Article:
By Erick Eckholm –
Cases Close for Philadelphia Diocese Official
New York Times /PHILADELPHIA — In an emotional summary after more than two months of testimony, the prosecution in a landmark sexual-abuse trial said here on Thursday that overwhelming evidence showed that a Roman Catholic Church official had shielded predatory priests, lied to parishioners and victims, and exposed innocent children to abuse.
But a defense lawyer for the official, Msgr. William J. Lynn, told the jury that Monsignor Lynn had done all he could to protect children within his limited powers and that he deserved praise rather than condemnation.
Monsignor Lynn, 61, as secretary of the clergy for the Philadelphia Archdiocese from 1992 to 2004, was responsible for priests’ assignments and for investigating abuse allegations. He is on trial for endangering minors and conspiracy to keep an accused priest in active ministry, charges that could carry a sentence of 10 ½ to 21 years.
He is the first Catholic Church official in the country to face criminal charges not for committing abuses himself, but for enabling abuses by playing down credible accusations and reassigning suspect priests to new parishes.
The two sides both made their closing arguments on Thursday before Judge M. Teresa Sarmina of Common Pleas Court. The judge is expected to explain the charges to the jury on Friday morning, and then deliberations will begin.
Urging the jury not to rush to judgment, Thomas Bergstrom, a defense lawyer, recalled the play and movie “Twelve Angry Men,” in which a lone holdout juror’s doubts lead eventually to an acquittal.
A central issue, Mr. Bergstrom stressed, was Monsignor Lynn’s limited authority in what he called a middle-management job.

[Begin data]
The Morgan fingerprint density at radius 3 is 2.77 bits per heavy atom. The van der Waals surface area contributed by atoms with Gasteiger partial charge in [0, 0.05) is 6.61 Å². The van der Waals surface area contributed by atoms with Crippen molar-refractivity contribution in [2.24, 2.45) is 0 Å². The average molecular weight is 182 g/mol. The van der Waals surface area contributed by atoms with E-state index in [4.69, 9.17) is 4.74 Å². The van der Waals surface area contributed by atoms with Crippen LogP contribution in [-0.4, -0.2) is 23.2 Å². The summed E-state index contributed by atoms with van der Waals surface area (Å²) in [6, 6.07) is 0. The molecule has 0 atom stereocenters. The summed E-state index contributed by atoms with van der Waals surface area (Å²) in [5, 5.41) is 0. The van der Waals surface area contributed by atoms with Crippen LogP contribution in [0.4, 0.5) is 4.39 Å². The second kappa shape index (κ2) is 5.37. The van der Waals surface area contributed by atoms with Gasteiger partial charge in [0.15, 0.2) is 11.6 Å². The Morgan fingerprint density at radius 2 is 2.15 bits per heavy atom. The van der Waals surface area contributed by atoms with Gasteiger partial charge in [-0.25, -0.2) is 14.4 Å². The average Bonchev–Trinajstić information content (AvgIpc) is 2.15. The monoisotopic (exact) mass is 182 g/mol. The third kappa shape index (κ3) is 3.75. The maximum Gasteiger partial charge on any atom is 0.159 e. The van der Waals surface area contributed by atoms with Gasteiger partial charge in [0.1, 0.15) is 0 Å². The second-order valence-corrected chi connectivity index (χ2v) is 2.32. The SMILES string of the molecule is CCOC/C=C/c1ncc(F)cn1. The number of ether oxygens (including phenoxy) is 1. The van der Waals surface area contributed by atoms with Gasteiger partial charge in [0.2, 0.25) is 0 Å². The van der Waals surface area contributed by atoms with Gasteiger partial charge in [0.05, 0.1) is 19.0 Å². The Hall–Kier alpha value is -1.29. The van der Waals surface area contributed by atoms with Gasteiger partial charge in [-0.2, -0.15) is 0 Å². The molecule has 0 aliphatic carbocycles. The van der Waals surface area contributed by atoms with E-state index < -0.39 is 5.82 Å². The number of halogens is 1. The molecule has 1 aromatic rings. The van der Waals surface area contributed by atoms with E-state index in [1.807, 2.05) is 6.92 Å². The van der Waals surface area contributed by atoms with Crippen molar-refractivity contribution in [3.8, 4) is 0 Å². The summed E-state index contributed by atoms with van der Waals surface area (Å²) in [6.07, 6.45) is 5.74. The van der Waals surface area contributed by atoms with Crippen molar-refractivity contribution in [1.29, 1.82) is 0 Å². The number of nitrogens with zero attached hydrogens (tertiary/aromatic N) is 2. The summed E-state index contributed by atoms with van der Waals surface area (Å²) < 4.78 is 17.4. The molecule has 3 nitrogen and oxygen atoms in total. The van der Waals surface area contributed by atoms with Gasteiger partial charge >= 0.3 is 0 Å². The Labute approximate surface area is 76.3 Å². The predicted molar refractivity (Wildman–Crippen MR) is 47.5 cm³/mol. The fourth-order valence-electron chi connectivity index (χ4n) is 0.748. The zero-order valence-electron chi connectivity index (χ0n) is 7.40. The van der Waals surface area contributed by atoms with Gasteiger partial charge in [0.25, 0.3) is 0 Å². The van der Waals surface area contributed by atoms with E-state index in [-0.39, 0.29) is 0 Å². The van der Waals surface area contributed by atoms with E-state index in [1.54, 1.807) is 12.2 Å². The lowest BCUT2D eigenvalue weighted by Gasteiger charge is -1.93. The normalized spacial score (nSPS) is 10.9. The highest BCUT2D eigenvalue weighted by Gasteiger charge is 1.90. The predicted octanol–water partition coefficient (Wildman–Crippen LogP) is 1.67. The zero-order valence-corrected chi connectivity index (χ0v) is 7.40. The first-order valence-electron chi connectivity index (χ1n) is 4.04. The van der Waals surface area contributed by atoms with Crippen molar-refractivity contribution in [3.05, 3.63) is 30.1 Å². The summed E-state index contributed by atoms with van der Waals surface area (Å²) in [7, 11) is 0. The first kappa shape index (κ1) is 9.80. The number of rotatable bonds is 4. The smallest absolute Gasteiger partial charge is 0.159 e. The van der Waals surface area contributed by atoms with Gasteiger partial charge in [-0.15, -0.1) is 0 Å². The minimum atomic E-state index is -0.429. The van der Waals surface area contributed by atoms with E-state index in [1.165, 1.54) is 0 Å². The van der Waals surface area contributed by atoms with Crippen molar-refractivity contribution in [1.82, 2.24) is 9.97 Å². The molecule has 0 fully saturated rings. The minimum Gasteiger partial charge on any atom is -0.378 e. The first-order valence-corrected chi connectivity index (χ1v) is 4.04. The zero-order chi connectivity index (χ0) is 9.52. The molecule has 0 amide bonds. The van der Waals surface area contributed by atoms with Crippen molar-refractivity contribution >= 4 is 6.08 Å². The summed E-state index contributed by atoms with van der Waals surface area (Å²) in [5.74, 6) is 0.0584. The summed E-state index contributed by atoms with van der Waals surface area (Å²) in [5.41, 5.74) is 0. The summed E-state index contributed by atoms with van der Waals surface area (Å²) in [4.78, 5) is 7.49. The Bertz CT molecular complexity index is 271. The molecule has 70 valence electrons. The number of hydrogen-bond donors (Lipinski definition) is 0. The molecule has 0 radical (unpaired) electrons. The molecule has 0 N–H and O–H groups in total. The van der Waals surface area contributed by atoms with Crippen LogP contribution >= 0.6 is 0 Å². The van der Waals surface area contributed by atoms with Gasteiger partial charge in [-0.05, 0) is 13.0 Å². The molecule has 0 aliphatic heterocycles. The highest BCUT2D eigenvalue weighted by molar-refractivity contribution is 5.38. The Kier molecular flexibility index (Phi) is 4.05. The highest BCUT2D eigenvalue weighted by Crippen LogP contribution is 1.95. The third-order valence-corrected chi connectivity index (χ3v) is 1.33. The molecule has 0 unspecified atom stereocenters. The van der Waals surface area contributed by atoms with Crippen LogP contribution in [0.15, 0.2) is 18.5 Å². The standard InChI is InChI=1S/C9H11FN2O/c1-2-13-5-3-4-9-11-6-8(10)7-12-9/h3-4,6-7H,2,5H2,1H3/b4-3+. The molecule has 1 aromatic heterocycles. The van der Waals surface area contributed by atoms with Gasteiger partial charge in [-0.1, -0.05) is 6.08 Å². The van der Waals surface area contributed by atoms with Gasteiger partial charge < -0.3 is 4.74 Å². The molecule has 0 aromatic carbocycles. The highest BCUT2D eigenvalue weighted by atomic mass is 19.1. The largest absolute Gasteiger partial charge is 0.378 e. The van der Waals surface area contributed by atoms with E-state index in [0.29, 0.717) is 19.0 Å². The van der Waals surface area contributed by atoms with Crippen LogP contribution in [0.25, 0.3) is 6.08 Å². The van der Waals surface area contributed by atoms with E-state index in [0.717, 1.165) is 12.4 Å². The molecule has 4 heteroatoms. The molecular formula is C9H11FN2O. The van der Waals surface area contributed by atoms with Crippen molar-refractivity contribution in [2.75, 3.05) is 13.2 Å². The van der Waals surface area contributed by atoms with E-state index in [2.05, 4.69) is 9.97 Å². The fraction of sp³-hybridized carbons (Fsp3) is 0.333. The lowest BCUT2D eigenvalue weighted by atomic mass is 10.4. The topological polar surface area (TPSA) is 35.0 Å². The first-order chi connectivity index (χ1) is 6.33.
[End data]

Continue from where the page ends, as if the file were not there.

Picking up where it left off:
“He didn’t have the power and authority to remove these people from the priesthood,” Mr. Bergstrom said. “He didn’t because he couldn’t,” he said, his voice dropping to a whisper that the jury leaned forward to hear.
In testimony last week, Monsignor Lynn said that the cardinal at the time, Anthony J. Bevilacqua, who died in January, had to approve decisions to transfer priests or remove them from ministry. He said he had tried his best to curb sexual abuse in the archdiocese.
Mr. Bergstrom argued Thursday that Monsignor Lynn deserved praise for being the first official to seriously investigate the extent of sexual abuse in the archdiocese — a man “who never touched a child, but documented the evil that other men did.”
“He put a spotlight on their shame,” Mr. Bergstrom said.
But the prosecutor, Patrick Blessington, an assistant district attorney, ridiculed the defense arguments, noting that Monsignor Lynn’s efforts to identify and investigate abusers were largely kept secret from the public.
Mr. Blessington said that to be found guilty, Monsignor Lynn had to have only participated in the cover-up of abuses, and not necessarily have directed it.
He also cited reams of documents and the handling of some 20 known abuse cases that he said showed that Monsignor Lynn played an active role in deflecting investigations, keeping abuse allegations secret and reassigning accused priests to other parishes.
“He was willing to carry out the program,” he said, referring to what prosecutors called an effort by the archdiocese lasting decades to avoid scandal at any cost.
“He was willing to keep the secrets,” Mr. Blessington added, jabbing his finger at Monsignor Lynn, who stared sullenly at him through his two-hour summation. Never once, he said, did Monsignor Lynn discuss contacting the police after hearing lurid and credible allegations of child molesting.
On trial alongside Monsignor Lynn is one of the priests he is accused of aiding, the Rev. James J. Brennan. Father Brennan, who has been removed from pastoral duties, is accused of the attempted rape of a boy in 1996, after years of what prosecutors called “red flags” about his behavior that Monsignor Lynn, they said, should have acted on.
Just as the defense lawyer evoked “Twelve Angry Men,” the prosecutor finished up with a searing allusion of his own. Paraphrasing the Rev. Dr. Martin Luther King Jr., Mr. Blessington said that the ultimate tragedy is “the silence of good people.”
“Please don’t be silent,” he implored the panel of Philadelphia citizens.
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